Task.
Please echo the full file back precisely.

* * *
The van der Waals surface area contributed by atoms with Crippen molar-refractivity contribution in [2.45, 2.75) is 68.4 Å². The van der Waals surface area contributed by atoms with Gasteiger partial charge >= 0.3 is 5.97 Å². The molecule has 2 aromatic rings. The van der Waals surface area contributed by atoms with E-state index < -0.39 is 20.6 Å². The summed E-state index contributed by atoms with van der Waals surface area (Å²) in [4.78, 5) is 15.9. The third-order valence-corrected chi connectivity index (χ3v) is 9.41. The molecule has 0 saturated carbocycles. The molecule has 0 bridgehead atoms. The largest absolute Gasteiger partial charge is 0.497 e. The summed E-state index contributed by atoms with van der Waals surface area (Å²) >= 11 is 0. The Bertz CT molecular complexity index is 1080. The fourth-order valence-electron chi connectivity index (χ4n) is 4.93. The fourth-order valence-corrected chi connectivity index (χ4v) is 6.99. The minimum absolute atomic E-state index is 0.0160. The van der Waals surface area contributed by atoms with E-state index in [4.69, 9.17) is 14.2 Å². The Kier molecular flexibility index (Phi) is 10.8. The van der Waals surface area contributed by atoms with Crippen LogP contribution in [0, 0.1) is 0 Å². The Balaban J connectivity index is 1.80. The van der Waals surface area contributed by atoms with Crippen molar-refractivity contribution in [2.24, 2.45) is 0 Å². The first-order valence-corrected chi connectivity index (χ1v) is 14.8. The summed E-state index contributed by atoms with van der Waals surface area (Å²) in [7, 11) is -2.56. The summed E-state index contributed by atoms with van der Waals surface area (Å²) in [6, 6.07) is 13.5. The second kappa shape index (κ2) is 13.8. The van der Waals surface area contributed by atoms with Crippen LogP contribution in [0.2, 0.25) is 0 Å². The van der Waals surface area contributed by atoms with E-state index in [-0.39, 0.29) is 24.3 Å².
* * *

The van der Waals surface area contributed by atoms with Crippen molar-refractivity contribution in [2.45, 2.75) is 68.4 Å². The van der Waals surface area contributed by atoms with Gasteiger partial charge >= 0.3 is 5.97 Å². The molecule has 2 aromatic rings. The van der Waals surface area contributed by atoms with E-state index < -0.39 is 20.6 Å². The summed E-state index contributed by atoms with van der Waals surface area (Å²) in [4.78, 5) is 15.9. The third-order valence-corrected chi connectivity index (χ3v) is 9.41. The molecule has 0 saturated carbocycles. The molecule has 0 bridgehead atoms. The largest absolute Gasteiger partial charge is 0.497 e. The summed E-state index contributed by atoms with van der Waals surface area (Å²) >= 11 is 0. The Bertz CT molecular complexity index is 1080. The fourth-order valence-electron chi connectivity index (χ4n) is 4.93. The fourth-order valence-corrected chi connectivity index (χ4v) is 6.99. The minimum absolute atomic E-state index is 0.0160. The van der Waals surface area contributed by atoms with E-state index in [4.69, 9.17) is 14.2 Å². The Kier molecular flexibility index (Phi) is 10.8. The van der Waals surface area contributed by atoms with Crippen LogP contribution in [0, 0.1) is 0 Å². The Balaban J connectivity index is 1.80. The van der Waals surface area contributed by atoms with Crippen molar-refractivity contribution in [2.24, 2.45) is 0 Å². The first-order valence-corrected chi connectivity index (χ1v) is 14.8. The summed E-state index contributed by atoms with van der Waals surface area (Å²) in [7, 11) is -2.56. The summed E-state index contributed by atoms with van der Waals surface area (Å²) in [6, 6.07) is 13.5. The second kappa shape index (κ2) is 13.8. The van der Waals surface area contributed by atoms with Crippen LogP contribution in [0.2, 0.25) is 0 Å². The van der Waals surface area contributed by atoms with E-state index in [-0.39, 0.29) is 24.3 Å².